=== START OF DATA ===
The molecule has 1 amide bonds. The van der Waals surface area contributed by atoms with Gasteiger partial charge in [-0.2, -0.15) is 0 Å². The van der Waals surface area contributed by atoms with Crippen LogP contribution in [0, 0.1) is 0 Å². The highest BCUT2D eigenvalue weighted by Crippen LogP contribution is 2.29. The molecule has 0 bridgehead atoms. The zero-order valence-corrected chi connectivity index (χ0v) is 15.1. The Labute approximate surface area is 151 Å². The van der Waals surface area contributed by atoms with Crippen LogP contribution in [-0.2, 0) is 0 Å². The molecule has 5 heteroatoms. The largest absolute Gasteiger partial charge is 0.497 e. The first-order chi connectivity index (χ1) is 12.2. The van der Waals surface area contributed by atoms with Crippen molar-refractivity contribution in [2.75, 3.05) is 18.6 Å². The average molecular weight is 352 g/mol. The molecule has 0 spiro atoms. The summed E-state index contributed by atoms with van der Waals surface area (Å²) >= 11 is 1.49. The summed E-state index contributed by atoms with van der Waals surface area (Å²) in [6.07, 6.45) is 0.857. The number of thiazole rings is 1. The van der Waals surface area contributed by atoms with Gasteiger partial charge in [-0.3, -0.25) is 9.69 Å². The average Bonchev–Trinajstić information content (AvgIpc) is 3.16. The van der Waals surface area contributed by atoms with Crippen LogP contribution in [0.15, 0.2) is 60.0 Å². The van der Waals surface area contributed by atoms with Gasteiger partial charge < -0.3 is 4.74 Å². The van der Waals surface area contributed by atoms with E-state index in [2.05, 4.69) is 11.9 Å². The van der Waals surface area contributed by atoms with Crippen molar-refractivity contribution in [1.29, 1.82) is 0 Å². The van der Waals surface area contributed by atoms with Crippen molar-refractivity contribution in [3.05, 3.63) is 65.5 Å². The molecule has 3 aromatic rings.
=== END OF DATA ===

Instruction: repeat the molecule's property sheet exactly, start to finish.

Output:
The molecule has 1 amide bonds. The van der Waals surface area contributed by atoms with Gasteiger partial charge in [-0.2, -0.15) is 0 Å². The van der Waals surface area contributed by atoms with Crippen LogP contribution in [0, 0.1) is 0 Å². The highest BCUT2D eigenvalue weighted by Crippen LogP contribution is 2.29. The molecule has 0 bridgehead atoms. The zero-order valence-corrected chi connectivity index (χ0v) is 15.1. The Labute approximate surface area is 151 Å². The van der Waals surface area contributed by atoms with Crippen LogP contribution in [-0.2, 0) is 0 Å². The molecule has 5 heteroatoms. The largest absolute Gasteiger partial charge is 0.497 e. The first-order chi connectivity index (χ1) is 12.2. The van der Waals surface area contributed by atoms with Crippen molar-refractivity contribution in [2.75, 3.05) is 18.6 Å². The average molecular weight is 352 g/mol. The molecule has 0 spiro atoms. The summed E-state index contributed by atoms with van der Waals surface area (Å²) >= 11 is 1.49. The summed E-state index contributed by atoms with van der Waals surface area (Å²) in [6.07, 6.45) is 0.857. The number of thiazole rings is 1. The van der Waals surface area contributed by atoms with Gasteiger partial charge in [-0.3, -0.25) is 9.69 Å². The average Bonchev–Trinajstić information content (AvgIpc) is 3.16. The van der Waals surface area contributed by atoms with Crippen LogP contribution in [0.15, 0.2) is 60.0 Å². The van der Waals surface area contributed by atoms with Gasteiger partial charge < -0.3 is 4.74 Å². The van der Waals surface area contributed by atoms with E-state index in [2.05, 4.69) is 11.9 Å². The van der Waals surface area contributed by atoms with Crippen molar-refractivity contribution in [1.29, 1.82) is 0 Å². The van der Waals surface area contributed by atoms with Crippen molar-refractivity contribution in [3.05, 3.63) is 65.5 Å². The molecule has 3 aromatic rings.